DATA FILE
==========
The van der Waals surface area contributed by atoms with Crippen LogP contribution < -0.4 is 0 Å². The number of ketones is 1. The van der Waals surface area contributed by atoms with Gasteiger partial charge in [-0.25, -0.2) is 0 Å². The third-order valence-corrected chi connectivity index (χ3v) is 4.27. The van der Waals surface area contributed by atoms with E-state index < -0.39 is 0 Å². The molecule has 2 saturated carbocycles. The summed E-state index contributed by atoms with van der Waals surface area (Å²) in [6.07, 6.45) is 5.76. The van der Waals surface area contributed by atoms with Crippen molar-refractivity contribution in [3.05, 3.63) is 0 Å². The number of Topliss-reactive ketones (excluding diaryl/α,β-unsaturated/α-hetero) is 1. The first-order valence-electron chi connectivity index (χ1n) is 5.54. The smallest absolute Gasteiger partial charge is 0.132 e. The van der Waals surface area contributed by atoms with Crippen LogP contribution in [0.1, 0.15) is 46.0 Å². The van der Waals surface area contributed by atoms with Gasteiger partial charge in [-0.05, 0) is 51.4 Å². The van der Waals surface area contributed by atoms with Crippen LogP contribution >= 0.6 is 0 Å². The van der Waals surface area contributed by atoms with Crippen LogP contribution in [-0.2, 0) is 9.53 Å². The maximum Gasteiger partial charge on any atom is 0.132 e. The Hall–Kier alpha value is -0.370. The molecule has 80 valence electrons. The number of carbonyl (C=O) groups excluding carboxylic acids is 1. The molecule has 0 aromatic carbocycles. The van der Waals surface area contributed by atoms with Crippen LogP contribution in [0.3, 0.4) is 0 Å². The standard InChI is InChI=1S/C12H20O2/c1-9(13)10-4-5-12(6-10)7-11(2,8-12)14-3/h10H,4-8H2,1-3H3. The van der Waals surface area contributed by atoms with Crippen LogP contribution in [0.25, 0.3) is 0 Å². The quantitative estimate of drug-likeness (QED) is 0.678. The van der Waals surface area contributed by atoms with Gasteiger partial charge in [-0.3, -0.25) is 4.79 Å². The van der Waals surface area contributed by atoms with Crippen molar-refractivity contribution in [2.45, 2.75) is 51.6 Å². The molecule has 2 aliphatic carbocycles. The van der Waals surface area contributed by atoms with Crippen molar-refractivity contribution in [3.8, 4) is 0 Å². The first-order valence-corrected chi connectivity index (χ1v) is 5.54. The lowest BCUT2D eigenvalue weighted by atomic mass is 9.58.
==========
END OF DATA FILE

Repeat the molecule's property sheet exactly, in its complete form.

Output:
The van der Waals surface area contributed by atoms with Crippen LogP contribution < -0.4 is 0 Å². The number of ketones is 1. The van der Waals surface area contributed by atoms with Gasteiger partial charge in [-0.25, -0.2) is 0 Å². The third-order valence-corrected chi connectivity index (χ3v) is 4.27. The van der Waals surface area contributed by atoms with E-state index < -0.39 is 0 Å². The molecule has 2 saturated carbocycles. The summed E-state index contributed by atoms with van der Waals surface area (Å²) in [6.07, 6.45) is 5.76. The van der Waals surface area contributed by atoms with Crippen molar-refractivity contribution in [3.05, 3.63) is 0 Å². The number of Topliss-reactive ketones (excluding diaryl/α,β-unsaturated/α-hetero) is 1. The first-order valence-electron chi connectivity index (χ1n) is 5.54. The smallest absolute Gasteiger partial charge is 0.132 e. The van der Waals surface area contributed by atoms with Crippen LogP contribution in [0.1, 0.15) is 46.0 Å². The van der Waals surface area contributed by atoms with Gasteiger partial charge in [-0.05, 0) is 51.4 Å². The van der Waals surface area contributed by atoms with Crippen LogP contribution >= 0.6 is 0 Å². The van der Waals surface area contributed by atoms with Crippen LogP contribution in [-0.2, 0) is 9.53 Å². The maximum Gasteiger partial charge on any atom is 0.132 e. The Hall–Kier alpha value is -0.370. The molecule has 80 valence electrons. The number of carbonyl (C=O) groups excluding carboxylic acids is 1. The molecule has 0 aromatic carbocycles. The van der Waals surface area contributed by atoms with Crippen LogP contribution in [0.3, 0.4) is 0 Å². The standard InChI is InChI=1S/C12H20O2/c1-9(13)10-4-5-12(6-10)7-11(2,8-12)14-3/h10H,4-8H2,1-3H3. The van der Waals surface area contributed by atoms with Crippen LogP contribution in [0.25, 0.3) is 0 Å². The quantitative estimate of drug-likeness (QED) is 0.678. The van der Waals surface area contributed by atoms with Gasteiger partial charge in [-0.3, -0.25) is 4.79 Å². The van der Waals surface area contributed by atoms with Crippen molar-refractivity contribution in [2.45, 2.75) is 51.6 Å². The molecule has 2 aliphatic carbocycles. The van der Waals surface area contributed by atoms with Crippen molar-refractivity contribution in [3.8, 4) is 0 Å². The first-order valence-corrected chi connectivity index (χ1v) is 5.54. The lowest BCUT2D eigenvalue weighted by atomic mass is 9.58.